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Disputed half a million in budget

But can it be spent?

They’re saying it’s there, but are not going to spend it, at least for now.

That’s what happened to the $500,000 at the center of a dispute between county auditor Jason Stephens and commission president Les Boggs and two members of the budget commission on who decides how much money the county can spend at any given year.

“We haven’t spent the money,” commissioner Bill Pratt said. “If it can be, OK.”

Boggs wanted half a million more before the commissioners would vote on the 2015 budget to fund part of the move of the county jail to a state-owned facility in Scioto County. Without a budget in place, no county employee could be paid in the new year.

Stephens contended, however, as the county’s fiscal officer the revenue certification or official stamp on how much money will come into the county during the year. He said the data didn’t warrant an increase.

On Monday two members of the budget commission overruled him in a vote whose legality was also disputed by the participants.

Now apparently both sides are winners. The commissioners voted to pass a budget with the $500,000 in it, but did not allocate how it would be spent. That means they passed a budget that allocated all the funds in Stephens’ certification and nothing more.

“This budget is within the certification on file,” Stephens said after a 90-minute meeting where the debate focused on who has the fiscal authority of the county.

In October the budget commission, made up of Stephens, the county treasurer and the county prosecutor, certified that the county would get $10.7 million in revenue for the administrative portion of the general fund.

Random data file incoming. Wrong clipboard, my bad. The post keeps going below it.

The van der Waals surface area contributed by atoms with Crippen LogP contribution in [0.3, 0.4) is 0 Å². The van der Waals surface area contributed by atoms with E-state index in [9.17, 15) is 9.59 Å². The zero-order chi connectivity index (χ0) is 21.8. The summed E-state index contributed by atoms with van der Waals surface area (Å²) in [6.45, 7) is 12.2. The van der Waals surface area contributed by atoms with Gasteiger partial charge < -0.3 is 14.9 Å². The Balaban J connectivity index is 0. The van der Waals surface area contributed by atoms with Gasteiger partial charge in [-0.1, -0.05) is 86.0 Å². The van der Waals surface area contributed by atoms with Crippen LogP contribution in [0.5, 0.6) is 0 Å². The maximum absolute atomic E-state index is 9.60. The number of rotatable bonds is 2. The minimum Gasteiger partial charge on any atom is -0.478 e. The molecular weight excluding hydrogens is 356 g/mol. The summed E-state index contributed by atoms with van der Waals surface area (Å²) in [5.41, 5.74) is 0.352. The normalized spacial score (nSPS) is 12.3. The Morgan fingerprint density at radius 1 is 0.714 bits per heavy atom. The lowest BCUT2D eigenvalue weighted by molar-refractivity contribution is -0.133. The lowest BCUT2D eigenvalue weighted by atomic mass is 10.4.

But Boggs and County commissioner Freddie Hayes Jr. formally asked the budget commission for half a million dollars more. The commissioners cannot spend any money that has not been certified by the budget commission.

At the budget commission meeting on Monday, county prosecutor Brigham Anderson conducted the roll call on a vote to add the money after chief deputy auditor Chris Kline refused to call the vote. Anderson and county treasurer Stephen Burcham voted in favor of the change. Stephens declined to participate in the vote.

“It is my understanding with a 2-0 vote the budget commission approved a $11.2 million budget with that extra $500,000,” Boggs said at the start of the meeting.

Stephens responded that the October certification is on file and remains unchanged.

“That does stir some questions,” Boggs said. “What use is it to have two of the three budget commission members if the budget commission has no authority? … The budget commission is in place to make changes.”

“I believe I am right,” Stephens said. “If not, we will have to go down that road. It is my role as county auditor and I have a duty to abide by it.”

Earlier this year all three commissioners voted to move the jail out of the county to a facility that is in compliance with state regulations. The current jail has been under fire for some time for its failure to meet state standards.

If the move isn’t made, the state could drastically reduce the number of inmates that could be housed at the county jail. However, that would take a court case filed in Lawrence County, which could possibly take up to a year to be decided.

If the census were cut, the county would have to pay for other jails to house their prisoners.

Boggs said that could cost the county more than $900,000.

“Mr. Stephens, what would be the cost to us if we do not go down to (Scioto County)?” Boggs asked.

“What I can do is comfortably say what is the revenue,” Stephens said.

It is the commissioners’ role to decide how that revenue is spent, the auditor told Boggs.

“We tried to look at all the options,” Boggs said. “We voted to do it. It is our obligation to put our money where our mouth is. Sales tax has raised consistently.”

“The certification is the best I can determine at this point,” Stephens said. “I want to make sure we are able to function as a county. My best effort is to provide an accurate accounting of the whole resources.”

“I was elected to make decisions,” Boggs said. “The budget commission has set $11.2 million, until someone shows me differently.”

“Do you have a signed certificate?” Kline asked. “No vote was called.”

“There was a vote,” Anderson said.

After a recess when the $500,000 was put into the budget as unallocated, Boggs requested a roll call with each commissioner voting yes.

Now with the budget in place, any dispute on the allocation of the $500,000 would not affect payroll or funding the county government.